Neuter Scooter clearly a van with a mission


It's 8 a.m., and "Shakes" is already shaking.

Shakes, a small brown Dachshund, is being dropped off to see the vet today. (That isn't why he's shaking, his owner explains. He just happens to shake a lot, thus the name.) But this is no ordinary vet visit. And not just because Shakes is about to be neutered. Shakes is the morning's first patient at Baltimore's first mobile spay and neuter clinic: the Maryland SPCA's Neuter Scooter.

The Scooter, a 36-foot-long, 3,200-pound customized bus, has been scooting around the streets of Baltimore for two months now, bringing free spaying and neutering services to pet owners who might not otherwise get it done. With a $200,000 budget and a staff of five, the Scooter has already taken care of nearly 400 pets.

In the planning since 1996, the Neuter Scooter finally became a reality this spring, making its first trip on May 17 after several test runs in the SPCA parking lot.

"We were so excited and amazed to see the Scooter" out on the road," recalls SPCA Executive Director Aileen Gabbey. "It took years to get together."

That first trip created quite a buzz. When the staff - coordinator Erika Moore, clinical assistant/driver Jim Rose, veterinary technician Jina Leader, summer intern Tracy Morgan and veterinarian Dr. Toni Price - returned to the office, the voice mailbox for the Scooter was full and the staff had to start taking messages by hand.

Since then, on each of the four days a week it's on the road, the Scooter averages about 20 appointments. The staff will also see about 10 walk-ups who ask questions or set up appointments.

The concept behind the Neuter Scooter is simple: to take spaying and neutering services to areas of a city where stray cats and dogs are common, in an effort to keep the number of unwanted pets down.

In planning its program, the Maryland SPCA Spay and Neuter Committee examined similar programs in other states, including Texas, Florida and Nevada. According to Janet Boss, the committee chairwoman, the group "looked at demographics to compare our city to ones with similar animal population problems," and found a good model in Austin, Texas.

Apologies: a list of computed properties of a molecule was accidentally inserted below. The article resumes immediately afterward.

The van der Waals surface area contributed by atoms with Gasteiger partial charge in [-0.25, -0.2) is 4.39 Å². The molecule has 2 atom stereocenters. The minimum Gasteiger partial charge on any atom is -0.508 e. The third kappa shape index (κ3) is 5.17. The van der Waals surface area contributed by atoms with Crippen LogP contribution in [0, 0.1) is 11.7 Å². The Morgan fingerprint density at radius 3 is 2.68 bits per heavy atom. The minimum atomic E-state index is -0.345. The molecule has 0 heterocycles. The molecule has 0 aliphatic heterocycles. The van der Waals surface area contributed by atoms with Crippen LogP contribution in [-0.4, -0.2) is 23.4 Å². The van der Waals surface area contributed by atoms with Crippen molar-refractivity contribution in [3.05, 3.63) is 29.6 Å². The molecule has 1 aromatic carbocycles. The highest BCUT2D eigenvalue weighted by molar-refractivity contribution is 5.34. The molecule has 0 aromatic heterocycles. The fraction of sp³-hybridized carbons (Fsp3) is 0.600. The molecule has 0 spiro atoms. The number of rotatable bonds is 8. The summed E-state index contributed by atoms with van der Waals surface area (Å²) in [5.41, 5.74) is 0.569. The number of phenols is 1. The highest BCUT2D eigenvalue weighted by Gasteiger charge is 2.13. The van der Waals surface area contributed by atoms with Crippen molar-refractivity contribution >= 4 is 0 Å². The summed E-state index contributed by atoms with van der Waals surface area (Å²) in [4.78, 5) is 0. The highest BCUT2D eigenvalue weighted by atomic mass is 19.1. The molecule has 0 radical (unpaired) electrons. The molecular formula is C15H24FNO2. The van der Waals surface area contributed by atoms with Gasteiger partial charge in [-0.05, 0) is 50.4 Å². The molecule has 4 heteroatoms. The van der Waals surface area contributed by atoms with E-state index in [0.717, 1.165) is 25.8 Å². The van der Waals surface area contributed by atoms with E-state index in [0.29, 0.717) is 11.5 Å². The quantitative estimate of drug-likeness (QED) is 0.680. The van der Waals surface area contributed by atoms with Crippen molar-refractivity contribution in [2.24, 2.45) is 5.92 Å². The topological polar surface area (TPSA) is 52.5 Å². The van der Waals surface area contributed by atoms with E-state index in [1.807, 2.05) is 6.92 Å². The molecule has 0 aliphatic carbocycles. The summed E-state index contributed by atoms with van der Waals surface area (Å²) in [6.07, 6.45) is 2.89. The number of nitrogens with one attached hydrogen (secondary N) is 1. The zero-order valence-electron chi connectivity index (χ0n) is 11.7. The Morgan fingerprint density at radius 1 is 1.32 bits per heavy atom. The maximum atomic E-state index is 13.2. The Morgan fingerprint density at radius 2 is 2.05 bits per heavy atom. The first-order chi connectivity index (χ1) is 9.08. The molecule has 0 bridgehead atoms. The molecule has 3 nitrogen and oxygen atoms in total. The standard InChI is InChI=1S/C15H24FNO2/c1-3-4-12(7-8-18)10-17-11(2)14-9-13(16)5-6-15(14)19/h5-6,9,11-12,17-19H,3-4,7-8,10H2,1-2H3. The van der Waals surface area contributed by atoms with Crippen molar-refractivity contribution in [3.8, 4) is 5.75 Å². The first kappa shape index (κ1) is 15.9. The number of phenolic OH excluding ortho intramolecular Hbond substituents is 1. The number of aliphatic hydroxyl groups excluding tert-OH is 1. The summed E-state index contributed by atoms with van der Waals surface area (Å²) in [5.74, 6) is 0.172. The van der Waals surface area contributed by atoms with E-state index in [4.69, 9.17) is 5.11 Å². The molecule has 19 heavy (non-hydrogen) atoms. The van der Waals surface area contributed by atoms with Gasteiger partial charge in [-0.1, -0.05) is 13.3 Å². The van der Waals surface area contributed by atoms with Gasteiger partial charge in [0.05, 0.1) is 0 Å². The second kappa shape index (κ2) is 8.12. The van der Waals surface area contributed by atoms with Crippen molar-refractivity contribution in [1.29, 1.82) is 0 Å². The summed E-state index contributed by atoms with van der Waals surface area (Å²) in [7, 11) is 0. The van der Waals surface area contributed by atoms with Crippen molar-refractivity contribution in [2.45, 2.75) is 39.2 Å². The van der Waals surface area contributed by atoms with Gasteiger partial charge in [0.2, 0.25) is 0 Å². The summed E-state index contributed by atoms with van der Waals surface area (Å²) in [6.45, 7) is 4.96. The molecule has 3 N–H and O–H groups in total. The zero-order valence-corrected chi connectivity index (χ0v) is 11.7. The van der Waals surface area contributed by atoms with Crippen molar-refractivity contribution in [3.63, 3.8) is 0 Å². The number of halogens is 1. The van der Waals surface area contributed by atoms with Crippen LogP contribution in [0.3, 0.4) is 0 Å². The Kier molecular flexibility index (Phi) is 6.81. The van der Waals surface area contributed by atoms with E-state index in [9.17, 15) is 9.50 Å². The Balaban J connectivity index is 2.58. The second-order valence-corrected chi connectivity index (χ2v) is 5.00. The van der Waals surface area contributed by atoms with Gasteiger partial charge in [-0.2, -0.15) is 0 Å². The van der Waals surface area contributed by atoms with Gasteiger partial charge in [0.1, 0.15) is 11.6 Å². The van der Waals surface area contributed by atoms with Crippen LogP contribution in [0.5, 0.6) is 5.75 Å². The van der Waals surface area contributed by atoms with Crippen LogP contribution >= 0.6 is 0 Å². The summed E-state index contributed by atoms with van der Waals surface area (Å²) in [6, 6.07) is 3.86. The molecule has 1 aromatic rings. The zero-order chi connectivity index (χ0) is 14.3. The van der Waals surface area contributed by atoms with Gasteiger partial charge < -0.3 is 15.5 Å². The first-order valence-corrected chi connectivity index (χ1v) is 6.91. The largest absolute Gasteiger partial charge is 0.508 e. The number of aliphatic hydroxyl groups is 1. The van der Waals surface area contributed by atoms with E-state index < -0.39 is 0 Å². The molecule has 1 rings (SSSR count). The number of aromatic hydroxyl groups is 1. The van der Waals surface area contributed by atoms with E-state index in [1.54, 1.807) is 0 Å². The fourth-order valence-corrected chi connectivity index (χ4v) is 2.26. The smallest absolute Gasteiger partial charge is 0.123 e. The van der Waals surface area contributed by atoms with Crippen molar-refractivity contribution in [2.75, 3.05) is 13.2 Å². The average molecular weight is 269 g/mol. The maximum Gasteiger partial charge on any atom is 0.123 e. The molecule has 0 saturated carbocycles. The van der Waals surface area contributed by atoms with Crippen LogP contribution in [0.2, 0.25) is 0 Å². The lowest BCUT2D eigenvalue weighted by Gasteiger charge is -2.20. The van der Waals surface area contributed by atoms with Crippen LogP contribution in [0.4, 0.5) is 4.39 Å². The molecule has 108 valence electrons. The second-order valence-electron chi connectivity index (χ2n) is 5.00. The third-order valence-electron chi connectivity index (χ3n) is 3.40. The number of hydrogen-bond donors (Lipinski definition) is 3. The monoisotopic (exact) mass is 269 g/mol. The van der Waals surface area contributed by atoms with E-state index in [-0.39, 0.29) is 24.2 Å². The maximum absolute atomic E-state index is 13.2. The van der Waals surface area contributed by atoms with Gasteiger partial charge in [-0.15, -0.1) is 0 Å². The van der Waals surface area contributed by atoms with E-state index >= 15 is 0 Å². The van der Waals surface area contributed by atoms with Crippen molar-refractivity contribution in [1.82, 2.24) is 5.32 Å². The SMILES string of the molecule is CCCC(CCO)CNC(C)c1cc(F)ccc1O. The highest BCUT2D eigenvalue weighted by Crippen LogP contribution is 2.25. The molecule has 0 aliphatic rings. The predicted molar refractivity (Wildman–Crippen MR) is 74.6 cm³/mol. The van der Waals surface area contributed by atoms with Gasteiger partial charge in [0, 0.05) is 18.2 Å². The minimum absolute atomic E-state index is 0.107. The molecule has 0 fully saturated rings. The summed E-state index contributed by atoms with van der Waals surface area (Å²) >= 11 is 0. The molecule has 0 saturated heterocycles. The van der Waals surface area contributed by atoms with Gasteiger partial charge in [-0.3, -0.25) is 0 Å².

Then came fund-raising, an effort that continues. The Scooter has received grants from the Animal Welfare League of Baltimore and PetSmart stores. It also received a donation from the estates of Anne T. Purnell and Mary K. Dempsey; a plaque on the Scooter commemorates their generosity.

Gabbey says the Scooter also accepts donations for its services, and is looking for sponsors who might want to advertise on the back of the bus, which is readily identified by its logo of a dog and cat happily riding on a scooter.

Gabbey says so far, the program seems to be working out just fine.

"The Scooter has bookings through September and it feels good to know there's a need for this," she said.

Shakes the dachshund's experience is typical. On this day, the Scooter has traveled to the parking lot of Memorial Stadium. Shakes' owner, who made an appointment beforehand, brings him in at 8 a.m.

At a table set up outside, Moore checks him in, making sure he's got an appointment and that the staff has all the necessary medical and emergency information.

Meanwhile, Rose takes Shakes inside the Scooter and weighs him. Then the medical staff gives the dog a quick once-over to make sure he can be neutered.

Once he's given the OK, Shakes is put into a cage where he'll wait his turn for surgery. The surgeries begin at about 9 a.m.; owners are asked to return to pick up their pets at 3 p.m.

By 9 a.m., most of the day's patients are secure in their cages. The specially designed Scooter is fitted with cages that can hold up to 27 cats and dogs. There are prep tables and a veterinary hospital operating room licensed by the Maryland Department of Agriculture.

The cats go through surgery first. According to the staff, the easiest animal to fix is the male cat; the surgery taking only minutes. Male dogs are nearly as easy. The most difficult surgeries are those on the females, because the procedure is more invasive and complex. That can make scheduling difficult, as only two female dogs can be accommodated on each trip.

When it's Shakes' turn, technician Jina Leader sedates him, then prepares him for surgery. Besides being cleaned and shaved, he has an ID number tattooed on the inside of his hind leg by Tracy Morgan, a veterinary medicine student and the Scooter's summer intern.

Like a permanent license tag, "the number allows a runaway dog or cat to be traced and returned to their owner," explains Rose.

Spaying is beneficial to female pets' health because they are less likely to get breast cancer, the Neuter Scooter staff says. Similarly, neutering male cats and dogs helps prevent testicular cancer.

There are a few restrictions on the kinds of pets that can be accepted aboard the mobile clinic. Animals over 60 pounds or those that are too excitable or might cause harm to the staff can't be handled in the confines of the bus.

Despite his shaking, Shakes' surgery is problem-free. When his owner returns to pick him up at 3 p.m., the little pooch is groggy and a little bit sore, but clearly glad to be going home. For a week to 10 days, the owner is reminded, Shakes will have to take it easy as he heals.

As Moore and the rest of the staff finish up their work for the day, she can't help talking about the rewards of the job. It may not be for everyone, she says, but there's great joy in seeing animals loved by their owners.

"The best part of the job is listening to the stories of how people get their pets," says Moore. "Once a gentleman told me how he saved his dog because the owner was going to kill her because she wouldn't fight. The gentleman asked how much her life was worth, then bought her."

For information or to make an appointment to have your animal spayed or neutered call 410-889-SPAY.

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